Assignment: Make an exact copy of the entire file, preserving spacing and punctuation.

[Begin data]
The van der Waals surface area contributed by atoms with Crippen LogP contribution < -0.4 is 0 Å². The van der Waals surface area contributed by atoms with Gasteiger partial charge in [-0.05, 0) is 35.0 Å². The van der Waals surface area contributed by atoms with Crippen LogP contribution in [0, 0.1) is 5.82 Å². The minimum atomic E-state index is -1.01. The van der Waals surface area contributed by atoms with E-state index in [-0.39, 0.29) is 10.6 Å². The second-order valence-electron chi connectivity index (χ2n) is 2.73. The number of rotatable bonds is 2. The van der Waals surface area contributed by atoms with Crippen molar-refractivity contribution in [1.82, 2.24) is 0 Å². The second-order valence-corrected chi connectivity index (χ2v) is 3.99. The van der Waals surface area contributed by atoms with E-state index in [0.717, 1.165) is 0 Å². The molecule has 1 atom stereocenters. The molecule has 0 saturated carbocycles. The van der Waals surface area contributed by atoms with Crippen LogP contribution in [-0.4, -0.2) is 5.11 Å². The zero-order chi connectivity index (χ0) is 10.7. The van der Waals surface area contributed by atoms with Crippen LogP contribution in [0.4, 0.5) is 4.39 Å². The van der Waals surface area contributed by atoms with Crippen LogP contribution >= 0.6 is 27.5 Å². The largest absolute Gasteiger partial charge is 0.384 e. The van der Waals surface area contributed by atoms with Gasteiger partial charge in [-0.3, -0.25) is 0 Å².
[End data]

The van der Waals surface area contributed by atoms with Crippen LogP contribution < -0.4 is 0 Å². The van der Waals surface area contributed by atoms with Gasteiger partial charge in [-0.05, 0) is 35.0 Å². The van der Waals surface area contributed by atoms with Crippen LogP contribution in [0, 0.1) is 5.82 Å². The minimum atomic E-state index is -1.01. The van der Waals surface area contributed by atoms with E-state index in [-0.39, 0.29) is 10.6 Å². The second-order valence-electron chi connectivity index (χ2n) is 2.73. The number of rotatable bonds is 2. The van der Waals surface area contributed by atoms with Crippen molar-refractivity contribution in [1.82, 2.24) is 0 Å². The second-order valence-corrected chi connectivity index (χ2v) is 3.99. The van der Waals surface area contributed by atoms with E-state index in [0.717, 1.165) is 0 Å². The molecule has 1 atom stereocenters. The molecule has 0 saturated carbocycles. The van der Waals surface area contributed by atoms with Crippen LogP contribution in [-0.4, -0.2) is 5.11 Å². The zero-order chi connectivity index (χ0) is 10.7. The van der Waals surface area contributed by atoms with Crippen LogP contribution in [0.4, 0.5) is 4.39 Å². The van der Waals surface area contributed by atoms with Crippen LogP contribution >= 0.6 is 27.5 Å². The largest absolute Gasteiger partial charge is 0.384 e. The van der Waals surface area contributed by atoms with Gasteiger partial charge in [-0.3, -0.25) is 0 Å².